- Created: Thursday, 12 February 2015 14:44
- Written by Sam Mcgill
In the face of plummeting oil prices, US sanctions, recession and inflation, in January President Nicolas Maduro promised that Venezuela would invest in production and slash government salaries, including his own. He went on: ‘We will never cut one bolivar of what we spend on education, food, housing – on our people.’ Sam McGill reports.
War of attrition
In the same week that US President Obama announced the re-establishment of diplomatic ties with socialist Cuba, he signed a law freezing the assets of Venezuelan officials for alleged human rights abuses during the opposition’s orchestrated ‘Exit Strategy’ violence in spring 2014. What the new law ignores, of course, is that the majority of the 43 deaths during the clashes were caused by street barricades erected by opposition gangs; four are attributed to state security forces. These sanctions were imposed scarcely a week after the US Senate intelligence committee reported on the brutal torture methods used by the CIA. At least Venezuela’s attorney general has launched a criminal investigation into the deaths that occurred at the hands of the state security forces. Obama on the other hand has categorically refused to prosecute any US official implicated in using or ordering torture.
The Community of Latin American and Caribbean states (CELAC), the G77 and China have all denounced the US sanctions against Venezuela. Nicaragua announced its own travel ban against the two US senators, Marco Rubio and Ileana Ros-Lehtinen, who were the key sponsors of the sanctions. The Bolivarian Alliance for Latin America (ALBA) declared that any aggression against Venezuela, whether legal, economic or political, would be seen as ‘an aggression to each and every member country.’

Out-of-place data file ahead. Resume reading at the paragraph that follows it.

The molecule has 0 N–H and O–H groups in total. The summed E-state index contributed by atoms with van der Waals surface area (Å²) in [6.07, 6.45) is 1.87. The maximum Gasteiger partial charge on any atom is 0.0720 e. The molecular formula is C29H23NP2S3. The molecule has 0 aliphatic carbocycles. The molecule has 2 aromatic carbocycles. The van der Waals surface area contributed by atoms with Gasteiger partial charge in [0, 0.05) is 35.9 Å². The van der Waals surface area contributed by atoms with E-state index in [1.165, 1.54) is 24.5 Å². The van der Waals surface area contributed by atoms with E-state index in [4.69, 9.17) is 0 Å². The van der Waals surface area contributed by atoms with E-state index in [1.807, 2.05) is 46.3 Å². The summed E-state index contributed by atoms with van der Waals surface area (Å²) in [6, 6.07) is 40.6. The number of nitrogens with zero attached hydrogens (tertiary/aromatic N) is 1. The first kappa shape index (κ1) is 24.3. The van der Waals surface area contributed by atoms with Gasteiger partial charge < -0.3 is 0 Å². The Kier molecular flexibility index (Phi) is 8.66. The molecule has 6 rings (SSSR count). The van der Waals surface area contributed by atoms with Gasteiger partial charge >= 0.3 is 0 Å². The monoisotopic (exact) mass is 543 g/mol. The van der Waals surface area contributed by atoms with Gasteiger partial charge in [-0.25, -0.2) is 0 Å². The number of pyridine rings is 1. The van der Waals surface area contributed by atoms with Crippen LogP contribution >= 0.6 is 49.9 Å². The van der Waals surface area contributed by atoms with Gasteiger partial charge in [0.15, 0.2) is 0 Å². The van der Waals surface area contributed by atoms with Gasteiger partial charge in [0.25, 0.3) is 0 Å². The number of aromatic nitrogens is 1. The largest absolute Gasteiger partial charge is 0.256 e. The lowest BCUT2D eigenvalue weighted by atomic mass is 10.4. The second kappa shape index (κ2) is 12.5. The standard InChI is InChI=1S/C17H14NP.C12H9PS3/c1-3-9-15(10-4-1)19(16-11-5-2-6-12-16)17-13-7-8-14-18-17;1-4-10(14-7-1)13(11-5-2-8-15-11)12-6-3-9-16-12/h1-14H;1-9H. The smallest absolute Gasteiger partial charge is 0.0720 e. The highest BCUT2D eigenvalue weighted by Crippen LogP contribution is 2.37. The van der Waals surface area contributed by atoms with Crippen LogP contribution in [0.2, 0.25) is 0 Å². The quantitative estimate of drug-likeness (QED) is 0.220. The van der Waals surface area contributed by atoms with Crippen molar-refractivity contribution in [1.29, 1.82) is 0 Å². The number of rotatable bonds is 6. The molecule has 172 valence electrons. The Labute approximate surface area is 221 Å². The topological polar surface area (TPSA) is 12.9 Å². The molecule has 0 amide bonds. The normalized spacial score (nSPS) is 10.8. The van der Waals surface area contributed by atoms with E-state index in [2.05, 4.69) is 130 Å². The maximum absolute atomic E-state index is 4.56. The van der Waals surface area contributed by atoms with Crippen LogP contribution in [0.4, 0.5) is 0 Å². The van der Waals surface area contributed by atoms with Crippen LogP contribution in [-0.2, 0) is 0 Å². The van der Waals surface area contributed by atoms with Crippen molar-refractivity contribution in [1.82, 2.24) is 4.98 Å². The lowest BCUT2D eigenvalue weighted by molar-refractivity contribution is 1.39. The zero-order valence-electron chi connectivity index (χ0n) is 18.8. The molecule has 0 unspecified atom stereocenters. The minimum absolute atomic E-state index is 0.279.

A key strand of US policy is to provide at least $15m increased funding for reactionary opposition groups – on top of the $100m plus US agencies have channelled to the opposition since 2002. Such groups will also have the services of the US’s international propaganda broadcaster, Voice of America, at their disposal.
The sanctions have already bolstered the opposition in Venezuela. January saw attempts to rekindle street violence with a fire-bomb attack on the state telecommunications company CANTV, and a demonstration by opposition group MUD in Caracas on 24 January. However, the ‘general strike’ called by the opposition for 5 January was widely ignored. A million dollars, thought to be funding from Colombian paramilitaries, was seized by state security forces who also say they foiled a plot to generate disorder and looting at supermarkets.
Hoarding, scarcity and speculation continue. Private sector imports fell 12.3% in 2014. Whilst public sector imports grew, overall net imports dropped by 1.4%. December’s holidays mean depleted shelves in shops in January are a regular occurrence. This year, however, opposition broadcasters chose to focus on the long queues and empty shelves for propaganda purposes, with MUD leader Henrique Capriles describing the shortages as ‘a perfect storm for changing the government’. Soon after, security forces discovered 135 tons of detergent, 5,000 packs of nappies, 50 tons of milk, 38 tons of rice, and 158,000 cans of tuna in the warehouses of private company Herrera CA. Herrera’s investors have links to the right-wing ‘Popular Will’ party. 400 tonnes of coffee and 33 tonnes of hygiene products were uncovered a week later. All the goods were confiscated and redistributed through the state’s subsidised food outlets, Mercal and PDVAL.
Chavistas have rallied to defend the Bolivarian Revolution. Thousands thronged the streets of Caracas on 15 December to defend Venezuela’s constitution and denounce US intervention. On 23 January, commemorating the 1958 uprising against dictator Perez Jimenez, thousands joined the ‘March of the Undefeated’, promising to fight the economic war.